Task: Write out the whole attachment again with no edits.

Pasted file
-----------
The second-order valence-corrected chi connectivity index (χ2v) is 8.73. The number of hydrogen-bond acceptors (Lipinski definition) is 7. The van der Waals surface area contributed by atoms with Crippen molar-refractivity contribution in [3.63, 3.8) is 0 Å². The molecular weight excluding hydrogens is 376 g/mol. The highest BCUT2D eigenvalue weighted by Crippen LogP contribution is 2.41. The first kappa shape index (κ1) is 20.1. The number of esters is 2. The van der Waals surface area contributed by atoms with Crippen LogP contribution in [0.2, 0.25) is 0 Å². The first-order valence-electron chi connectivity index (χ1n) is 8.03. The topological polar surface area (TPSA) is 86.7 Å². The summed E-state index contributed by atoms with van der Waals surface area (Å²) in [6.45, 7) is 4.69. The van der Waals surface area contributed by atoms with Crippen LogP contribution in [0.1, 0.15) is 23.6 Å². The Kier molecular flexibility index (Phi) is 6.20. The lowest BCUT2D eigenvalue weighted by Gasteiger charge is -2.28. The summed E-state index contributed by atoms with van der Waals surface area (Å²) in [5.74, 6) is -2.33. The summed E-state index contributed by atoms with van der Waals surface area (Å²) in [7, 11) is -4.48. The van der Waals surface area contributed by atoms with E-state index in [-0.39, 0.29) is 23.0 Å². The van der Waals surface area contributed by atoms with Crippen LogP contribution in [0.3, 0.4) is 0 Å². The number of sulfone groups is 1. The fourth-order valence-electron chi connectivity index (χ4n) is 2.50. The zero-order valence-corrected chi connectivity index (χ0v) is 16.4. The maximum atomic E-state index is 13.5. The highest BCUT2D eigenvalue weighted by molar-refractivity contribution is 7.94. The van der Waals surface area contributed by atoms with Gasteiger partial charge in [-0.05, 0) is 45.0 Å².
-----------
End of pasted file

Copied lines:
The second-order valence-corrected chi connectivity index (χ2v) is 8.73. The number of hydrogen-bond acceptors (Lipinski definition) is 7. The van der Waals surface area contributed by atoms with Crippen molar-refractivity contribution in [3.63, 3.8) is 0 Å². The molecular weight excluding hydrogens is 376 g/mol. The highest BCUT2D eigenvalue weighted by Crippen LogP contribution is 2.41. The first kappa shape index (κ1) is 20.1. The number of esters is 2. The van der Waals surface area contributed by atoms with Crippen LogP contribution in [0.2, 0.25) is 0 Å². The first-order valence-electron chi connectivity index (χ1n) is 8.03. The topological polar surface area (TPSA) is 86.7 Å². The summed E-state index contributed by atoms with van der Waals surface area (Å²) in [6.45, 7) is 4.69. The van der Waals surface area contributed by atoms with Crippen LogP contribution in [0.1, 0.15) is 23.6 Å². The Kier molecular flexibility index (Phi) is 6.20. The lowest BCUT2D eigenvalue weighted by Gasteiger charge is -2.28. The summed E-state index contributed by atoms with van der Waals surface area (Å²) in [5.74, 6) is -2.33. The summed E-state index contributed by atoms with van der Waals surface area (Å²) in [7, 11) is -4.48. The van der Waals surface area contributed by atoms with E-state index in [-0.39, 0.29) is 23.0 Å². The van der Waals surface area contributed by atoms with Crippen LogP contribution in [0.3, 0.4) is 0 Å². The number of sulfone groups is 1. The fourth-order valence-electron chi connectivity index (χ4n) is 2.50. The zero-order valence-corrected chi connectivity index (χ0v) is 16.4. The maximum atomic E-state index is 13.5. The highest BCUT2D eigenvalue weighted by molar-refractivity contribution is 7.94. The van der Waals surface area contributed by atoms with Gasteiger partial charge in [-0.05, 0) is 45.0 Å².